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A ministry of the Order of Saint Benedict is their emphasis on hospitality. They receive guests and serve visitors who want to facilitate a quieting of the mind and spirit. Guests are invited to share in the “monastic way of life” which includes work, prayer, and hours of observed silence. It takes a while to get used to this, because though you may see people frequently, speaking is only truly condoned in sparse increments. This is liberating. At first, I felt a tinge of guilt every time I looked at another visitor in the eye without saying hello, how are you, or where’d you get the beer? Who knew the expectation and obligation to exchange life’s daily pleasantries carried so much weight? I went hours and hours without speaking to anyone. I didn’t miss it… until meals were served.

“…every table should have 2 cooked dishes, on account of individual infirmities, so that he who for some reason cannot eat of the one may eat of the other.”

Chapter 39, “On the Measure of Food,” St. Benedict’s Rules for Monasteries

Meals have to be a serious endeavor for anyone claiming a commitment to hospitality. The monks didn’t disappoint. Our first meal in the refectory came with instruction from the Abbey’s guest-master, Brother Andre, a short monk whose hands flapped the robes’ big sleeves around when talking. He gave each guest a cloth napkin and told us to store it in a cubby hole in the wall when not in use. He positioned himself in front of the closed double doors to the dinning room, “Dinner is a buffet here; help yourself.” He propped the doors open to the bustling communal hall. Gregorian chant music played on a sound system and monks hauled trays of food in, one after the other, as if they were presenting a foreign king with the region’s best fare.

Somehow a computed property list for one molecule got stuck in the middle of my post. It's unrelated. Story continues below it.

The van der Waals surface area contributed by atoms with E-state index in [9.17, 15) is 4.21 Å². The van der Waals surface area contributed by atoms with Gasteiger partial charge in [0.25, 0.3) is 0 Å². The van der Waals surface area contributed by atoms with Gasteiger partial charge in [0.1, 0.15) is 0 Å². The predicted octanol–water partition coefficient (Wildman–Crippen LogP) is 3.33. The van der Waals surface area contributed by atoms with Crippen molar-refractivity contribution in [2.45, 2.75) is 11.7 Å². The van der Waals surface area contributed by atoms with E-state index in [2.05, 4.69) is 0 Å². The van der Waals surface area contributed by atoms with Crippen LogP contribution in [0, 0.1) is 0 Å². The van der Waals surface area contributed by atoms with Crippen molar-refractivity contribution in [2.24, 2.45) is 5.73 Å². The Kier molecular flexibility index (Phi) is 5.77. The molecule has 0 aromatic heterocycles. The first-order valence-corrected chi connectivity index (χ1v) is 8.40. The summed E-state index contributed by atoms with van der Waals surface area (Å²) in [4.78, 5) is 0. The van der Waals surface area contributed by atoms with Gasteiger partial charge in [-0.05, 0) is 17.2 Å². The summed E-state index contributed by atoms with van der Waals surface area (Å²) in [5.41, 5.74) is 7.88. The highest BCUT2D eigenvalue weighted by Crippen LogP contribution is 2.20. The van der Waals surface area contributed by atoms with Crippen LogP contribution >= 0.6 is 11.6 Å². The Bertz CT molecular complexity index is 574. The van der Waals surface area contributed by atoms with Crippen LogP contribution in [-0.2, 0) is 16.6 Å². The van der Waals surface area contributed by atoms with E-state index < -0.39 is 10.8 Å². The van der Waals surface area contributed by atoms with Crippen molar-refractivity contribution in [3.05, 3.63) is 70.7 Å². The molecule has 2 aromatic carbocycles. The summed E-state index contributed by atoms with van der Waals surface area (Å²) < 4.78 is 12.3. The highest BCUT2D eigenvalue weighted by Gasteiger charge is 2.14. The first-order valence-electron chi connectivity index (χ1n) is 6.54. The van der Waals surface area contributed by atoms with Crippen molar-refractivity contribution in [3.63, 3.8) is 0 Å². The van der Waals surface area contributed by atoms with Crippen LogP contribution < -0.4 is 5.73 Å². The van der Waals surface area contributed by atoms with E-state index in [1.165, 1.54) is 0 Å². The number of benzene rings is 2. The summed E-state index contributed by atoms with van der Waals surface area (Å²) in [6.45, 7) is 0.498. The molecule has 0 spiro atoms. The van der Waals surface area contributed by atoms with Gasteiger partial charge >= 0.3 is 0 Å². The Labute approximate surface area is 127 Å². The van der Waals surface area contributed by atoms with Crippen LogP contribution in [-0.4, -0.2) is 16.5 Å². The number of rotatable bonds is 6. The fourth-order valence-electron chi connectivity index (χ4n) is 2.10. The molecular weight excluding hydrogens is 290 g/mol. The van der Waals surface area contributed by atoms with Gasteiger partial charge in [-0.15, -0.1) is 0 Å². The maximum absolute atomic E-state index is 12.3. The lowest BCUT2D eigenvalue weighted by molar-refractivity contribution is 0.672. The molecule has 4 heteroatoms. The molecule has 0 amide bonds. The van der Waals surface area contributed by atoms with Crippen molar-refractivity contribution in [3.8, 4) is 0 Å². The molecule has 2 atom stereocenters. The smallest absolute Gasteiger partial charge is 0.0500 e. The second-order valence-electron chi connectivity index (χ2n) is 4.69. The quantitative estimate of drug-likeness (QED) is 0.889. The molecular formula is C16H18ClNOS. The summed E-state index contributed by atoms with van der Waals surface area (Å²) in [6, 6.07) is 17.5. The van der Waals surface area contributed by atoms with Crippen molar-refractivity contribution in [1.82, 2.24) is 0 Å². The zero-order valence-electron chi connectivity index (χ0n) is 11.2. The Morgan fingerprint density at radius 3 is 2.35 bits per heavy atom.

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The sound system is drowned out for a few moments with the clink and clang of clean dishes and cups being stacked for the taking. Wooden chair legs groan across the floor as people take their seats. Ice crunches in big bowls when the scoops plunge to fill glasses. Then the cubes crackle and pop when tea and water rush in from pouring pitchers. Plastic twist-tied bags get cut open with a serrated bread knife revealing fresh loaves. There’s a hollow sawing sound as the teeth of the knife chew into the bread’s crusty exteriors. Crumbs splinter off.

The first dish is a creamy soup with long-cut carrots and sugar snap peas that refuse to be easily gathered with the ladle intended. A few inches from the soup, a white rice is waiting. I take a steamy spoonful and dump it in my soup. Next, a pan of meatballs begs for attention by casting its tomatoey aromas straight at my face. The pinto beans follow suit. They make a good point that I need something to balance the tomato’s acidity and legumes’ earthy starches are perfect for that. The corn salsa convinced me to scoop it up on color alone. The deep red and green roasted bell peppers diced up alongside purple onion then cumin dusted was the perfect jolt of color for my suddenly dreary looking meatball and beans crowded plate. But there was still enough room for salad. Barely.

Too many people treat salad like a plan B option they’re obligated to attempt based on what their doctor told them about their cholesterol. To them it’s a necessary evil. But to those monks, the salad is a sanctified metaphor for the divine balance achieved in nature, set forth at the beginning of time by the Creator of all things. Or maybe it’s just a salad to them, but to me, it was a religious experience. Crunchy croutons and firm tomatoes. Soft herbs and crisp cabbage. Salty olives and sweet raisins. Spicy onions and cool bell peppers. Rich olive oil and acidic vinaigrette. The greens were dry and cool and the tomatoes were all carefully seeded so it wasn’t soggy, wet, or wilted. The salad was masterful. It was anything but an after-thought.